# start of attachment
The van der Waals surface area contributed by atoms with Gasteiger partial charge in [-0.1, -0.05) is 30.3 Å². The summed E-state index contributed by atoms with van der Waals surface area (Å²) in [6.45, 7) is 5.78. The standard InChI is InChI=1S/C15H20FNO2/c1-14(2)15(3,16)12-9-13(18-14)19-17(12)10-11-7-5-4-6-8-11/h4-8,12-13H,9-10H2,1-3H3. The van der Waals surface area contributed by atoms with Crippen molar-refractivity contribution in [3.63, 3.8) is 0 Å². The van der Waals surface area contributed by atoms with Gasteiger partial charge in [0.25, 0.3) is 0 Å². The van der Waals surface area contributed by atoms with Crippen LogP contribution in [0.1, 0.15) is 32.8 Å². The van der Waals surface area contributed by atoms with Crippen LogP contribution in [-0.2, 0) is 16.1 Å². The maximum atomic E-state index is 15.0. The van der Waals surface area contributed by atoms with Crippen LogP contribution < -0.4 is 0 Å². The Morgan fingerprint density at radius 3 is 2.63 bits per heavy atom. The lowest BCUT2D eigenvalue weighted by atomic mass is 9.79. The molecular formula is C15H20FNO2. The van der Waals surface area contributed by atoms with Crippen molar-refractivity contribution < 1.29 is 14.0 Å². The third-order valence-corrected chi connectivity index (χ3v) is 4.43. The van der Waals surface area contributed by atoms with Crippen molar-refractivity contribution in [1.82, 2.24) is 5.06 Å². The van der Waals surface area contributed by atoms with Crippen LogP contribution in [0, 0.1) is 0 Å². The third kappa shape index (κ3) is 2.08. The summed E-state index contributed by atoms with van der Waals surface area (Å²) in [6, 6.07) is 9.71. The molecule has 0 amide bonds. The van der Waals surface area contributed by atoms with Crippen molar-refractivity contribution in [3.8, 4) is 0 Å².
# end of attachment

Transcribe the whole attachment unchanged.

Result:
The van der Waals surface area contributed by atoms with Gasteiger partial charge in [-0.1, -0.05) is 30.3 Å². The summed E-state index contributed by atoms with van der Waals surface area (Å²) in [6.45, 7) is 5.78. The standard InChI is InChI=1S/C15H20FNO2/c1-14(2)15(3,16)12-9-13(18-14)19-17(12)10-11-7-5-4-6-8-11/h4-8,12-13H,9-10H2,1-3H3. The van der Waals surface area contributed by atoms with Crippen molar-refractivity contribution in [3.63, 3.8) is 0 Å². The van der Waals surface area contributed by atoms with Gasteiger partial charge in [0.25, 0.3) is 0 Å². The van der Waals surface area contributed by atoms with Crippen LogP contribution in [0.1, 0.15) is 32.8 Å². The van der Waals surface area contributed by atoms with Crippen LogP contribution in [-0.2, 0) is 16.1 Å². The maximum atomic E-state index is 15.0. The van der Waals surface area contributed by atoms with Crippen LogP contribution < -0.4 is 0 Å². The Morgan fingerprint density at radius 3 is 2.63 bits per heavy atom. The lowest BCUT2D eigenvalue weighted by atomic mass is 9.79. The molecular formula is C15H20FNO2. The van der Waals surface area contributed by atoms with Crippen molar-refractivity contribution < 1.29 is 14.0 Å². The third-order valence-corrected chi connectivity index (χ3v) is 4.43. The van der Waals surface area contributed by atoms with Crippen molar-refractivity contribution in [1.82, 2.24) is 5.06 Å². The van der Waals surface area contributed by atoms with Crippen LogP contribution in [0, 0.1) is 0 Å². The third kappa shape index (κ3) is 2.08. The summed E-state index contributed by atoms with van der Waals surface area (Å²) in [6, 6.07) is 9.71. The molecule has 0 amide bonds. The van der Waals surface area contributed by atoms with Crippen molar-refractivity contribution in [3.8, 4) is 0 Å².